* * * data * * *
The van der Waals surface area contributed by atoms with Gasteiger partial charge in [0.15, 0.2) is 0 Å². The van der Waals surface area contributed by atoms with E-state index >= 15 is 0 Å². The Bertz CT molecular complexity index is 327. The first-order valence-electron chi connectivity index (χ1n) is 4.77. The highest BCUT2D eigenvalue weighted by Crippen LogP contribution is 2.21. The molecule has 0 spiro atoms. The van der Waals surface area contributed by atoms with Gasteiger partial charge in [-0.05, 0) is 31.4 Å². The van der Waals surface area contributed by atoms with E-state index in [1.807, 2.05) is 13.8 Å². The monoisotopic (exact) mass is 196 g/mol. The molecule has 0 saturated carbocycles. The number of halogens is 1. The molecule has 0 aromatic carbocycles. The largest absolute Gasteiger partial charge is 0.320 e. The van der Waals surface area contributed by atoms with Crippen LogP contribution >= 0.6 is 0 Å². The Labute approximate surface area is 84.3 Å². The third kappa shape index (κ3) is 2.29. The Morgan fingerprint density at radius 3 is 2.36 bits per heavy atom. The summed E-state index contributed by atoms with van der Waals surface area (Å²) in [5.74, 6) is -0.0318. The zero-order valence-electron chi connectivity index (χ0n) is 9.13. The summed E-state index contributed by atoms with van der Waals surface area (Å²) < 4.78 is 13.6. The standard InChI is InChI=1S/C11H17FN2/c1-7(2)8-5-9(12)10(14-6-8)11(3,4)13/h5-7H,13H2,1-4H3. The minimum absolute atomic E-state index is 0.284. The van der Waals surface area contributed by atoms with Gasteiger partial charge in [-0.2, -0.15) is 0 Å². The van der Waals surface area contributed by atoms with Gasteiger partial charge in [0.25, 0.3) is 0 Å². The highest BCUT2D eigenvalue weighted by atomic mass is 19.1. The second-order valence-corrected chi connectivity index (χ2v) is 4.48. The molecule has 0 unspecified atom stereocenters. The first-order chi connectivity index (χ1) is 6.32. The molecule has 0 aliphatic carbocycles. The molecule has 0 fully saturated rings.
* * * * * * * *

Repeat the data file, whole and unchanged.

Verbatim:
The van der Waals surface area contributed by atoms with Gasteiger partial charge in [0.15, 0.2) is 0 Å². The van der Waals surface area contributed by atoms with E-state index >= 15 is 0 Å². The Bertz CT molecular complexity index is 327. The first-order valence-electron chi connectivity index (χ1n) is 4.77. The highest BCUT2D eigenvalue weighted by Crippen LogP contribution is 2.21. The molecule has 0 spiro atoms. The van der Waals surface area contributed by atoms with Gasteiger partial charge in [-0.05, 0) is 31.4 Å². The van der Waals surface area contributed by atoms with E-state index in [1.807, 2.05) is 13.8 Å². The monoisotopic (exact) mass is 196 g/mol. The molecule has 0 saturated carbocycles. The number of halogens is 1. The molecule has 0 aromatic carbocycles. The largest absolute Gasteiger partial charge is 0.320 e. The van der Waals surface area contributed by atoms with Crippen LogP contribution >= 0.6 is 0 Å². The Labute approximate surface area is 84.3 Å². The third kappa shape index (κ3) is 2.29. The Morgan fingerprint density at radius 3 is 2.36 bits per heavy atom. The summed E-state index contributed by atoms with van der Waals surface area (Å²) in [5.74, 6) is -0.0318. The zero-order valence-electron chi connectivity index (χ0n) is 9.13. The summed E-state index contributed by atoms with van der Waals surface area (Å²) < 4.78 is 13.6. The standard InChI is InChI=1S/C11H17FN2/c1-7(2)8-5-9(12)10(14-6-8)11(3,4)13/h5-7H,13H2,1-4H3. The minimum absolute atomic E-state index is 0.284. The van der Waals surface area contributed by atoms with Gasteiger partial charge in [-0.2, -0.15) is 0 Å². The van der Waals surface area contributed by atoms with Gasteiger partial charge in [0.25, 0.3) is 0 Å². The highest BCUT2D eigenvalue weighted by atomic mass is 19.1. The second-order valence-corrected chi connectivity index (χ2v) is 4.48. The molecule has 0 unspecified atom stereocenters. The first-order chi connectivity index (χ1) is 6.32. The molecule has 0 aliphatic carbocycles. The molecule has 0 fully saturated rings.